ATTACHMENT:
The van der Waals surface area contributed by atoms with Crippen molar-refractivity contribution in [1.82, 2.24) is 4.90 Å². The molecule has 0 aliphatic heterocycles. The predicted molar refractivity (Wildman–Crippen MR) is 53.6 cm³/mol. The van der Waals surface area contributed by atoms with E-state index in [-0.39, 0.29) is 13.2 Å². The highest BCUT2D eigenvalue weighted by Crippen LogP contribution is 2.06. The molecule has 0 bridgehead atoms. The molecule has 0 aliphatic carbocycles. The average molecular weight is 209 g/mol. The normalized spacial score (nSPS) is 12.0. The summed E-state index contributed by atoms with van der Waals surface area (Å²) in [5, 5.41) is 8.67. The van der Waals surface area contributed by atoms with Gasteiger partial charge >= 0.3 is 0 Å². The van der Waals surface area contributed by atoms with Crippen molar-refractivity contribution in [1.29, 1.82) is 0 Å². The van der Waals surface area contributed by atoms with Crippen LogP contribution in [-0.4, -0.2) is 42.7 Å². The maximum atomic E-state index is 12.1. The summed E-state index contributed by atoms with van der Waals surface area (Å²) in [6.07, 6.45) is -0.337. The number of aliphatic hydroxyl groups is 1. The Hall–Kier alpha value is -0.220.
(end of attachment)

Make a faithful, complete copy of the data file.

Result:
The van der Waals surface area contributed by atoms with Crippen molar-refractivity contribution in [1.82, 2.24) is 4.90 Å². The molecule has 0 aliphatic heterocycles. The predicted molar refractivity (Wildman–Crippen MR) is 53.6 cm³/mol. The van der Waals surface area contributed by atoms with E-state index in [-0.39, 0.29) is 13.2 Å². The highest BCUT2D eigenvalue weighted by Crippen LogP contribution is 2.06. The molecule has 0 bridgehead atoms. The molecule has 0 aliphatic carbocycles. The average molecular weight is 209 g/mol. The normalized spacial score (nSPS) is 12.0. The summed E-state index contributed by atoms with van der Waals surface area (Å²) in [5, 5.41) is 8.67. The van der Waals surface area contributed by atoms with Gasteiger partial charge >= 0.3 is 0 Å². The van der Waals surface area contributed by atoms with Crippen molar-refractivity contribution in [1.29, 1.82) is 0 Å². The van der Waals surface area contributed by atoms with Crippen LogP contribution in [-0.4, -0.2) is 42.7 Å². The maximum atomic E-state index is 12.1. The summed E-state index contributed by atoms with van der Waals surface area (Å²) in [6.07, 6.45) is -0.337. The number of aliphatic hydroxyl groups is 1. The Hall–Kier alpha value is -0.220.